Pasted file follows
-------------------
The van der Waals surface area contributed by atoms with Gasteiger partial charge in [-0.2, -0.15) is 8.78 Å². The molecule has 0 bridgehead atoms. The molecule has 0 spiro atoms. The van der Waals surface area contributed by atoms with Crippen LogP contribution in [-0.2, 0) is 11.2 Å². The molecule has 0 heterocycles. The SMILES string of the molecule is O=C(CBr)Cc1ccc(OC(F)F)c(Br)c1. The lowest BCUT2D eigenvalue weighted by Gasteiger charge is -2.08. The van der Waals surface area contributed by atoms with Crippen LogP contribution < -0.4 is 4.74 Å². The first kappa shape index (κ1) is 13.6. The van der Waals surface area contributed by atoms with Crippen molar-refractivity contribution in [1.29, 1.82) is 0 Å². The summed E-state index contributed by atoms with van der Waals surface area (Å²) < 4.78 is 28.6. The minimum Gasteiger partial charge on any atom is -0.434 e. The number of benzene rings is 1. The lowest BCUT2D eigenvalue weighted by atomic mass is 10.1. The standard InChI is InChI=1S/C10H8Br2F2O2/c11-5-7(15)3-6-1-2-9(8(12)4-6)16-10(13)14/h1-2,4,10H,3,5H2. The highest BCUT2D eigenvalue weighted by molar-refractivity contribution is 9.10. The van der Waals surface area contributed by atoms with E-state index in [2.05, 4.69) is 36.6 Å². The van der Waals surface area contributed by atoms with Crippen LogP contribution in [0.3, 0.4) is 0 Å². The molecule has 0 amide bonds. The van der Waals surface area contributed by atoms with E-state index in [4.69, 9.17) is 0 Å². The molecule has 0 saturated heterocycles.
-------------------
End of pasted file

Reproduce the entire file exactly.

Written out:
The van der Waals surface area contributed by atoms with Gasteiger partial charge in [-0.2, -0.15) is 8.78 Å². The molecule has 0 bridgehead atoms. The molecule has 0 spiro atoms. The van der Waals surface area contributed by atoms with Crippen LogP contribution in [-0.2, 0) is 11.2 Å². The molecule has 0 heterocycles. The SMILES string of the molecule is O=C(CBr)Cc1ccc(OC(F)F)c(Br)c1. The lowest BCUT2D eigenvalue weighted by Gasteiger charge is -2.08. The van der Waals surface area contributed by atoms with Crippen LogP contribution < -0.4 is 4.74 Å². The first kappa shape index (κ1) is 13.6. The van der Waals surface area contributed by atoms with Crippen molar-refractivity contribution in [1.29, 1.82) is 0 Å². The summed E-state index contributed by atoms with van der Waals surface area (Å²) < 4.78 is 28.6. The minimum Gasteiger partial charge on any atom is -0.434 e. The number of benzene rings is 1. The lowest BCUT2D eigenvalue weighted by atomic mass is 10.1. The standard InChI is InChI=1S/C10H8Br2F2O2/c11-5-7(15)3-6-1-2-9(8(12)4-6)16-10(13)14/h1-2,4,10H,3,5H2. The highest BCUT2D eigenvalue weighted by molar-refractivity contribution is 9.10. The van der Waals surface area contributed by atoms with E-state index in [2.05, 4.69) is 36.6 Å². The van der Waals surface area contributed by atoms with Crippen LogP contribution in [0.3, 0.4) is 0 Å². The molecule has 0 amide bonds. The van der Waals surface area contributed by atoms with E-state index in [4.69, 9.17) is 0 Å². The molecule has 0 saturated heterocycles.